I used to cling to my memories with the tightest metaphorical grip you could imagine.  I did everything I could to ensure I wouldn’t lose them.  I hated the thought of letting go of even the smallest detail.  As I settled in to bed at the end of the day, I would rack through my brain, reliving every minuscule moment that brought me a jolt of joy (alliterations are awesome).  So by the time I would finally drift off to sleep, my head would be full of nostalgia and my face was one big smile.

Then I had to stop.

I wasn’t paying attention to what was going on in the moment, in the present day.  I would just be looking forward to the night time when I would be able to flip through the days like an old woman going through a beloved childhood photo album, stroking every picture with care and a wistful smile.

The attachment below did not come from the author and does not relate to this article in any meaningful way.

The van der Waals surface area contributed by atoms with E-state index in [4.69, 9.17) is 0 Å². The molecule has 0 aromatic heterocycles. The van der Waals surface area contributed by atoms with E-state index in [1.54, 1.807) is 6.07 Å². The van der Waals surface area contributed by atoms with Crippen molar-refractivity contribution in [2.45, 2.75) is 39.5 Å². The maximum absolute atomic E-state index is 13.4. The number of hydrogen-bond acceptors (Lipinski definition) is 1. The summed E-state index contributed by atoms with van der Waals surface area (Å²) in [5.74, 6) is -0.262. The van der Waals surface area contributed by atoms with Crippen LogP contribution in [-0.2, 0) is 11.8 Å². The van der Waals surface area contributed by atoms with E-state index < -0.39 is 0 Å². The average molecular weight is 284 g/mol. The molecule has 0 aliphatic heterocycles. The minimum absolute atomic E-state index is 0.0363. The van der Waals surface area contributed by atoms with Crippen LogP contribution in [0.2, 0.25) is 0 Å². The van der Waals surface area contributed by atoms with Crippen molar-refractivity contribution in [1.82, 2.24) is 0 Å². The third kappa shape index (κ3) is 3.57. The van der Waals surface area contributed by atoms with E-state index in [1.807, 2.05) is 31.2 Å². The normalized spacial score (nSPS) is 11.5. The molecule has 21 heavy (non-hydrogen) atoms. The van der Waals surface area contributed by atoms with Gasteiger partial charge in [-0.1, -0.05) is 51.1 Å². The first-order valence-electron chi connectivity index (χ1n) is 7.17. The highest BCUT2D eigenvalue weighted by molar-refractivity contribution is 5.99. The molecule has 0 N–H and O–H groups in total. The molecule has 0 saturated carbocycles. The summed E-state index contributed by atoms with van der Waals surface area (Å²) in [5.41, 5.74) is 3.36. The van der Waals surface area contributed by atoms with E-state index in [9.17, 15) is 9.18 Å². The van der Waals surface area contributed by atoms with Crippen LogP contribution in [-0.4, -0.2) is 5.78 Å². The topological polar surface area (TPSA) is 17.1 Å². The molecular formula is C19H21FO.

Now it’s gotten to a point where I don’t even consider them memories anymore.  There are hardly any feelings left in them.  They’re just words I’ve memorized about the experiences I’ve had, they’re engrained in my brain, mechanically triggering my heart strings to be pulled a certain way.  This happened … I thought that … He said this … I felt like that … I know the name of the emotion, but the actual feeling, I can’t conjure it up.

I call myself nostalgic, but I guess the truth is that I don’t let myself get to that point anymore.  These days I spend half my time taking in every moment as it passes and the other half fantasizing about things I know will never happen.

And I don’t know which is better.


One thought on “Memories

  1. This is very true. Except I have further problems of fantasizing in the moment to the extent where later on I sometimes remember my imagined scenarios as memories… And it’s terrible when you don’t appreciate the present enough and only find that it was a good time once it’s in the past. I think nostalgia might be a disease.

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